October 18, 2011

Identifying a Mystery Photo

This photo from my father-in-law’s collection is unidentified. He thinks it resembles his grandmother, Mary Asenath Sanborn Crites (1869-1958), but can’t be sure. I wish he had a picture of Mary as a young woman or bride to compare it to, but he doesn’t. The only other photo I have of her is in old age, after she suffered a stroke. So I’m attempting to analyze some clues from the picture. I thought walking through the process here might help others trying to do the same, and maybe even generate additional tips from readers.

To start the identification process, I scanned both the front and back of the photo. The back identifies the photographer as N. W. Smith, Loudonville, Ohio. His decorative imprint advertised, “Old Pictures Copied & Enlarged.”

Mary was born in Loudonville in 1869, so the place is a good match. What about the time period? If I had to guess, I’d say the girl in the picture looks to be between 11-16 years old. If it’s Mary, that means the photo would have been taken roughly 1880-1886. To help me figure this out, I turned to three books in my collection: Uncovering Your Ancestry through Family Photographs, by Maureen A. Taylor, and the Family Chronicle publications Dating Old Photographs 1840-1929 and More Dating Old Photographs 1840-1929.

From Taylor’s book, I identified the type of photograph as a carte de visite, a cardboard-mounted print, usually 2½” x 4¼”, introduced in the U. S. in 1859 and quite popular for at least the next three decades. So far, so good.

Next I turned to clues within the picture itself. There’s no backdrop, but I can look at her hair and clothing. This girl has a center part and short, puffy bangs, with the rest of her hair pulled back in a single braid. I didn’t find very many examples of girls with bangs in the books, but there were some in the 1880’s. I even found one girl with puffy bangs posed in much the same way (front on, looking off to the side), dated 1880.

Regarding clothing, those lace collars seemed quite popular on girls’ dresses in the 1880’s and early 1890’s. There isn’t enough of the dress showing to see what the waist looks like, but the shoulders aren’t puffed or ruffled. Straight, tight sleeves were common in the 1880’s, it seems, but in the early 1890’s you start to see a “kick-up” on the shoulder, according to Taylor. So this dress probably predates 1890. 

And that’s about as far as I’ve gotten so far. Are the clues in the picture consistent with identification as a young Mary A. Sanborn? Yes, pretty much. Are they enough? Unfortunately, no. What can I do to help the process? Here’s my plan:

1. Research the photographer. Diane VanSkiver Gagel wrote a book, Ohio Photographers: 1839-1900, which I want to look at. Is N. W. Smith listed in there? If so, when did he have his studio in Loudonville? Have any of his records survived? Fortunately, Columbus Metropolitan Library has the book in its collection. Loudonville wasn't large enough to warrant a city directory, but that would be another way to find information on a photographer in a bigger city.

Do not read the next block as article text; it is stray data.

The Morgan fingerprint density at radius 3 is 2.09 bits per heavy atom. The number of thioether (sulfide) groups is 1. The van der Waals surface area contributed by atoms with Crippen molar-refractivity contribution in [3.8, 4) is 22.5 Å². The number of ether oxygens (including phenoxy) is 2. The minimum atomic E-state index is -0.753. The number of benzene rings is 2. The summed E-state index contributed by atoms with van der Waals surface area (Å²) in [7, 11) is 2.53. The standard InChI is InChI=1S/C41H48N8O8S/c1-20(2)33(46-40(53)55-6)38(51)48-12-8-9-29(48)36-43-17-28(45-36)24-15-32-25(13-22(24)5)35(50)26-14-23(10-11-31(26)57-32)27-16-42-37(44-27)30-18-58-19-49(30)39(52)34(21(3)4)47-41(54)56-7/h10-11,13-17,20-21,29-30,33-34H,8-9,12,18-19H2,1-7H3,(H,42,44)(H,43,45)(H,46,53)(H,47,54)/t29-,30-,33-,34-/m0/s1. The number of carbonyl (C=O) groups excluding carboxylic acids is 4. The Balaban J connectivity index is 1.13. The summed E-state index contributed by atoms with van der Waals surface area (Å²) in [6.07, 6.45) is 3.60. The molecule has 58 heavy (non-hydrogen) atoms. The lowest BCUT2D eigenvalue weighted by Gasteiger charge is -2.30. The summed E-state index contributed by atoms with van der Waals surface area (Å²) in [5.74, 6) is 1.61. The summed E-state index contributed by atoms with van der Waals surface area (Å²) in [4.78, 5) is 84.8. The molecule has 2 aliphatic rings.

2. Study the hairstyle. Numerous books contain illustrations and information on hairstyles and fashions of various time periods. One I want to look at is Maureen Taylor’s book Fashionable Folks: Hairstyles 1840-1900. I'm hoping it may shed some more light on those bangs and single braid.

3. Look in my database. If not Mary, who could this girl be? Who else in the family tree fits into that place and time frame?

4. Try to locate more photographs. My father-in-law believes his sister may have more family photos, but he hasn't been successful in getting her to find or share them with him. Perhaps he and I could visit her together next summer. She might be willing to let me scan some photos that she's reluctant to part with. It seems highly likely that other photos of Mary Sanborn, either before or after her marriage to George F. Crites, exist somewhere. It's just a matter of finding them. 

I hope to get a little closer to an answer by following those steps. I’d be interested in hearing from anyone who has more experience with this sort of thing. Any suggestions for what else I might do?

Disclaimer: I purchased the publications I used for this little study, which are, in no particular order:
Maureen A. Taylor, Uncovering Your Ancestry through Family Photographs, 2nd Edition (Cincinnati, Ohio: Family Tree Books, 2005).
Halvor Moorshead, editor, Dating Old Photographs, 2nd edition (Moorshead Magazines, 2004).
Edward Zapletal, editor, More Dating Old Photographs, 3rd edition (Moorshead Magazines, 2011).

(Written in response to 31 Weeks to a Better Genealogy Blog: Solve a Problem, an ongoing series by Tonia Kendrick at Tonia's Roots.)


  1. Great post!! I need to do this with more of my photos.

  2. Thanks, Jennifer. I have quite a few others I need to identify, too :)

  3. Great post! I already have both of Taylor's books you mentioned. Do the other two books you mentioned provide much added benefit?

  4. Thanks, MN. The Dating Old Photographs books are light on text but full of examples of real photographs that have been accurately dated. While you don't necessarily need both, I'd say one or the other would make a helpful addition to your library. And I believe they're relatively inexpensive.

  5. I enjoyed your post, and I was wondering if your Sanborn ancestors came from New Hampshire?

  6. Yes, Heather, they did. Annah's father, Joseph Haven Sanborn, son of Jeremiah Sanborn, was born in Concord, New Hampshire in 1831. Her mother's family (Smith/Ives) came from New Hampton, N.H.

    This is actually my husband's family, and I still have a lot more research to do on them. Do you have a connection to the Sanborns?

  7. Sorry, the above should read Mary's father, not Annah's father... :)


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